(Feb. 12, 2021) The CFPB is voicing a more aggressive tone under the leadership of Acting Director Dave Uejio, as evidenced by two initiatives he announced this week.
Uejio is serving in the acting role after former Director Kathleen Kraninger resigned Jan. 20 (at the request of the incoming Biden administration), and as Rohit Chopra, President Joe Biden’s pick to be bureau director for a five-year term, awaits Senate confirmation.
First, Uejio announced that it is searching to build out its stable of attorneys “at all experience levels” in multiple agency functions. The recruiting effort, according to Uejio, is aimed at assisting the agency to achieve “vigorous oversight of all applicable federal laws and the fullest utilization of our legal authorities”
In a blog post, he said Americans’ financial lives “have suffered tremendously as a result of the COVID-19 pandemic, the associated economic dislocation, and ongoing racial inequity.”
“The CFPB was created for moments like this,” he wrote.
“We must hold accountable companies that break the law and harm American consumers and small businesses during this time of incredible financial stress,” the agency acting director stated. “To do this, we need the fullest talents and passion of the American public. The Bureau has one of the most remarkable workforces I have ever seen, and I invite you to seize the moment and join us.”
Second, and later in the week, Uejio announced that the bureau’s division of consumer education should “redouble its efforts to ensure the Bureau engages all consumers who are economically suffering,” a change in strategic direction for the unit. He also signaled a more vigorous response from the agency on consumer complaints, especially those submitted by minority communities.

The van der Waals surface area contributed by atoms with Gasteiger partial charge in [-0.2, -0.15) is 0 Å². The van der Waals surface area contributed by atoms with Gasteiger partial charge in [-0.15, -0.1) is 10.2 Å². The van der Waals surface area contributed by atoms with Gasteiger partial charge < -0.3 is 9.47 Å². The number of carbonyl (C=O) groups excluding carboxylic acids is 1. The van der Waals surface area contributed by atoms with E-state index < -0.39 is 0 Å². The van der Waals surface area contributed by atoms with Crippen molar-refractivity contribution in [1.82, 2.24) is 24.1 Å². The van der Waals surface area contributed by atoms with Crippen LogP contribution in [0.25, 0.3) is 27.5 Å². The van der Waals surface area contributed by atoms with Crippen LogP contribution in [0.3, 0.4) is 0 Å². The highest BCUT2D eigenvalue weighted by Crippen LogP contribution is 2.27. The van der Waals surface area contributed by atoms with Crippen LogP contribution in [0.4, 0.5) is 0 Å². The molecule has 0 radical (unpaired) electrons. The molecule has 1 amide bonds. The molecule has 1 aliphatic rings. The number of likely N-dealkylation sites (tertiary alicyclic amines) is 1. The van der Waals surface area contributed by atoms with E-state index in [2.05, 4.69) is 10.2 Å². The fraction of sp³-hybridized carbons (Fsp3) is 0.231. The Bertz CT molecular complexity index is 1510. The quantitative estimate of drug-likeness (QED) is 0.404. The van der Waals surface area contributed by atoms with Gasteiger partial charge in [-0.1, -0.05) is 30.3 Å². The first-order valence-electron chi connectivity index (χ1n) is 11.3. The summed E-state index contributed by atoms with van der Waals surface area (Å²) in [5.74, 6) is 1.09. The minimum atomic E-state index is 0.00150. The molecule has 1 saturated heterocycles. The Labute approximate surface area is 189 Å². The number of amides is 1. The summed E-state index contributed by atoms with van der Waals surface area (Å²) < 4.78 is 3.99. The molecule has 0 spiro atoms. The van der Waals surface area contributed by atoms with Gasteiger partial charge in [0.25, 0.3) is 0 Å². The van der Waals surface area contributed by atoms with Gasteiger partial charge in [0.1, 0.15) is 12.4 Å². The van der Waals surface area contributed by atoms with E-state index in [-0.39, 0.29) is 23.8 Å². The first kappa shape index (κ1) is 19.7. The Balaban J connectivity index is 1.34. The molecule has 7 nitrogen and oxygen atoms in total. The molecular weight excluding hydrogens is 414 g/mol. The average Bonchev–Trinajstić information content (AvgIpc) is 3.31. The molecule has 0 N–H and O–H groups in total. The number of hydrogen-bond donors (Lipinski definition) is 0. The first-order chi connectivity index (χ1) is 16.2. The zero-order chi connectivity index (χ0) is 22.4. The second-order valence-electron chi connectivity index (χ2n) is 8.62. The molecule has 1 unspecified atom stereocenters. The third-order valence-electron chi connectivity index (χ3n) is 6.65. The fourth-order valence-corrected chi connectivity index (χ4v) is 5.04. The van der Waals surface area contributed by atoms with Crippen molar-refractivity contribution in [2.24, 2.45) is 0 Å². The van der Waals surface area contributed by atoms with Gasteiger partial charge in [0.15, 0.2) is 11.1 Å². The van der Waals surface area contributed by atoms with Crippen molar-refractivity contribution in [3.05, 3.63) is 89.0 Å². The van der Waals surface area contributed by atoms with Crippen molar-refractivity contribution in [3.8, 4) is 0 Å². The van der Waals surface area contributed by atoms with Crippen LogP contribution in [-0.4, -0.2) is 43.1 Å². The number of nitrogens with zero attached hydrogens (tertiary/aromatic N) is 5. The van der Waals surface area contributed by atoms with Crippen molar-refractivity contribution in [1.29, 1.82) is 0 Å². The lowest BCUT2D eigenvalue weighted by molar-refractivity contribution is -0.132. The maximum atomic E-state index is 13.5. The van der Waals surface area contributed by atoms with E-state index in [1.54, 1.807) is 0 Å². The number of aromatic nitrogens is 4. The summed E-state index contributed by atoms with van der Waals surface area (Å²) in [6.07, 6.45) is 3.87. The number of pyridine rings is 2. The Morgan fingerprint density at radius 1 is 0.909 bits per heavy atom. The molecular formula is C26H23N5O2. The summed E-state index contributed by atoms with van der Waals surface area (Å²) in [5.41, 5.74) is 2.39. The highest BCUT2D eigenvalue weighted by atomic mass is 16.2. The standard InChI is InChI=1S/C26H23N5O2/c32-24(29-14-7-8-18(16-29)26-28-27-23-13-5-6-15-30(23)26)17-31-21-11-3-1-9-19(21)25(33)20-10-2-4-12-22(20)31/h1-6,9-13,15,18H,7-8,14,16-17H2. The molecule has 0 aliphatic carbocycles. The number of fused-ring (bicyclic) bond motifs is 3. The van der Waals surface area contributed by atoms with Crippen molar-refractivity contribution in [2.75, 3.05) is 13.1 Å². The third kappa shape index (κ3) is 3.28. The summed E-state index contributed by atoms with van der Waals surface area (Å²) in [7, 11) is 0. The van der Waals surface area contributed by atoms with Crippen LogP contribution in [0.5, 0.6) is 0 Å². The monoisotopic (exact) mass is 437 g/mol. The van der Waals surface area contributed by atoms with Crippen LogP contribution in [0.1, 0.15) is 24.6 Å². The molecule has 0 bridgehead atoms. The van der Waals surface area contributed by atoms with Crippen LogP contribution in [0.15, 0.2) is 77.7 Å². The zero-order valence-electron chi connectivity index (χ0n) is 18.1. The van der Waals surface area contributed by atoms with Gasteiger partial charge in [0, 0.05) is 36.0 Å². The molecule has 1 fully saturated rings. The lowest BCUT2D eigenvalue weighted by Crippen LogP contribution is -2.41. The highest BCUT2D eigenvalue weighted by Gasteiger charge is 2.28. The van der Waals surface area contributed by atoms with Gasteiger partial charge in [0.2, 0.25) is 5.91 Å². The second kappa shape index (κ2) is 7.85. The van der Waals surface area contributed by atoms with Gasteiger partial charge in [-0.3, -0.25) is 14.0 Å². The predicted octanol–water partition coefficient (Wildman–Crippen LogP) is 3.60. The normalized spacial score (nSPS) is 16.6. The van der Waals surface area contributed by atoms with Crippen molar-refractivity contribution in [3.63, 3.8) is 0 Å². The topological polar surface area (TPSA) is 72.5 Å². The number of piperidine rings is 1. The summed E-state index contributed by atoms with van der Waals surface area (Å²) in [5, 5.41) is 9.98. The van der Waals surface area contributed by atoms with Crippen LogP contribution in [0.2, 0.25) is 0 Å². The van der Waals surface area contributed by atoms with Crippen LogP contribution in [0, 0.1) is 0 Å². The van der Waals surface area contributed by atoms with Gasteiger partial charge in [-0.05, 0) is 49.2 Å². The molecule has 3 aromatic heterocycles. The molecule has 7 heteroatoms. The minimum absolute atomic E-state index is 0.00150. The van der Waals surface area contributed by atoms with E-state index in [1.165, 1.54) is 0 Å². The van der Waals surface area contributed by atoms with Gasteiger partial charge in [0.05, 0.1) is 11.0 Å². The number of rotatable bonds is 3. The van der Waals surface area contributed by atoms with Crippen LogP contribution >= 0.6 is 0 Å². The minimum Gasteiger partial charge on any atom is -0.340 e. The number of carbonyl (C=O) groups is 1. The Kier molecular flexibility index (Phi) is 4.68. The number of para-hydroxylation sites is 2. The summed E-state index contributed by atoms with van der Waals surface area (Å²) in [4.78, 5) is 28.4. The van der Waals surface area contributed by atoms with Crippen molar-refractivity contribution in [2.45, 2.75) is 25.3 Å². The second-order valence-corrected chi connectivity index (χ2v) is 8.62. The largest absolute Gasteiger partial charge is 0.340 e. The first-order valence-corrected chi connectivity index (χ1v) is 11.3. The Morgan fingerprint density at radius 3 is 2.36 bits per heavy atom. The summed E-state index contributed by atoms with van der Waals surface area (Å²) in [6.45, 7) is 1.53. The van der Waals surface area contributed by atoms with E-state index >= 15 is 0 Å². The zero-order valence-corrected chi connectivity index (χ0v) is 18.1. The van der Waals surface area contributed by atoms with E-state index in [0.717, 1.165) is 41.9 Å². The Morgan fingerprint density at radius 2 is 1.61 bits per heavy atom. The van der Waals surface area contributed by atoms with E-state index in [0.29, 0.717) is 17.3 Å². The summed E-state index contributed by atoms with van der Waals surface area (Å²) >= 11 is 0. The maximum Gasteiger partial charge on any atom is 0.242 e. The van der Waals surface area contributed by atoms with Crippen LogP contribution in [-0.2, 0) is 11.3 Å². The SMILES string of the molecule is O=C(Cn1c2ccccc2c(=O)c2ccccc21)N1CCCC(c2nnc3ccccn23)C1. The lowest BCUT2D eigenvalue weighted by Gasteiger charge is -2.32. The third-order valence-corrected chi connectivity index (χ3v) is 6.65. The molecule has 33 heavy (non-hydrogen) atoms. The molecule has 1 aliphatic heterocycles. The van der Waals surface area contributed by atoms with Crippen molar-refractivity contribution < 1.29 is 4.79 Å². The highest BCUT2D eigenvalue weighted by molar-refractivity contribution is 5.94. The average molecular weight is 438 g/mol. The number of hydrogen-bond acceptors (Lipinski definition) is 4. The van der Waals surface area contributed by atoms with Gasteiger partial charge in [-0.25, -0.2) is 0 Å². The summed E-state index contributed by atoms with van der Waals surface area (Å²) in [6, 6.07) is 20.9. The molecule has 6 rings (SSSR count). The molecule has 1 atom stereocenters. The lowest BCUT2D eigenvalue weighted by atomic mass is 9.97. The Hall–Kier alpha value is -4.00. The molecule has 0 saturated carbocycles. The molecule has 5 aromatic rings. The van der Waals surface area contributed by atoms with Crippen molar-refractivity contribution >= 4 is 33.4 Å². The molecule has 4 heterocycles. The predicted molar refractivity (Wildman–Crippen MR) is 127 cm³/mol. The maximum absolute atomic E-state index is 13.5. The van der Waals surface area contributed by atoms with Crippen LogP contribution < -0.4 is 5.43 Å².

In a letter to bureau staff, he pointedly noted that consumer complaints – particularly those submitted by “Black, Brown and Indigenous communities” – “get the response and the relief that they deserve.”
“I understand that some companies have been lax in meeting their obligation to respond to complaints,” Uejio wrote. “It is the Bureau’s expectation that companies provide substantive responses that address the issues consumers describe in their complaints.
“I also understand that consumer advocates have found disparities in some companies’ responses to Black, Brown, and Indigenous communities,” Uejio continued. “This is unacceptable. I have asked Consumer Response (the unit in the agency that follows consumer complaints) to prepare a report highlighting the companies with a poor track record on these issues. We will be publishing this analysis and the senior leadership of these companies can expect to be hearing from me,” he wrote.